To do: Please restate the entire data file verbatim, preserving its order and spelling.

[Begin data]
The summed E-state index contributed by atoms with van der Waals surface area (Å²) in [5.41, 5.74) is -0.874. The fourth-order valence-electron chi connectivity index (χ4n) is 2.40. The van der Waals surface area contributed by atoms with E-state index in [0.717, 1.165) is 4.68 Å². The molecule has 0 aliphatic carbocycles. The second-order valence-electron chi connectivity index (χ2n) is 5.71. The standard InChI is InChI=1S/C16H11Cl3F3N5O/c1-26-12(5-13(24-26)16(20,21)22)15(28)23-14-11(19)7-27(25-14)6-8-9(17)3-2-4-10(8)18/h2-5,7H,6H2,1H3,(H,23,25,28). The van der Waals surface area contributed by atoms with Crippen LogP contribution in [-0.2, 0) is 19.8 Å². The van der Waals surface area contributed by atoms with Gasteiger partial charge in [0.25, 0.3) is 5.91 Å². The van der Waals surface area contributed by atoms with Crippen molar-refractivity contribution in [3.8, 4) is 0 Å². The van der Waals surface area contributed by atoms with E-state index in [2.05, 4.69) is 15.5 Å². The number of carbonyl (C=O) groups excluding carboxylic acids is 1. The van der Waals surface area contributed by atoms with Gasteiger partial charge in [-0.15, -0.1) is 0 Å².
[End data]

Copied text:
The summed E-state index contributed by atoms with van der Waals surface area (Å²) in [5.41, 5.74) is -0.874. The fourth-order valence-electron chi connectivity index (χ4n) is 2.40. The van der Waals surface area contributed by atoms with E-state index in [0.717, 1.165) is 4.68 Å². The molecule has 0 aliphatic carbocycles. The second-order valence-electron chi connectivity index (χ2n) is 5.71. The standard InChI is InChI=1S/C16H11Cl3F3N5O/c1-26-12(5-13(24-26)16(20,21)22)15(28)23-14-11(19)7-27(25-14)6-8-9(17)3-2-4-10(8)18/h2-5,7H,6H2,1H3,(H,23,25,28). The van der Waals surface area contributed by atoms with Crippen LogP contribution in [-0.2, 0) is 19.8 Å². The van der Waals surface area contributed by atoms with Gasteiger partial charge in [0.25, 0.3) is 5.91 Å². The van der Waals surface area contributed by atoms with Crippen molar-refractivity contribution in [3.8, 4) is 0 Å². The van der Waals surface area contributed by atoms with E-state index in [2.05, 4.69) is 15.5 Å². The number of carbonyl (C=O) groups excluding carboxylic acids is 1. The van der Waals surface area contributed by atoms with Gasteiger partial charge in [-0.15, -0.1) is 0 Å².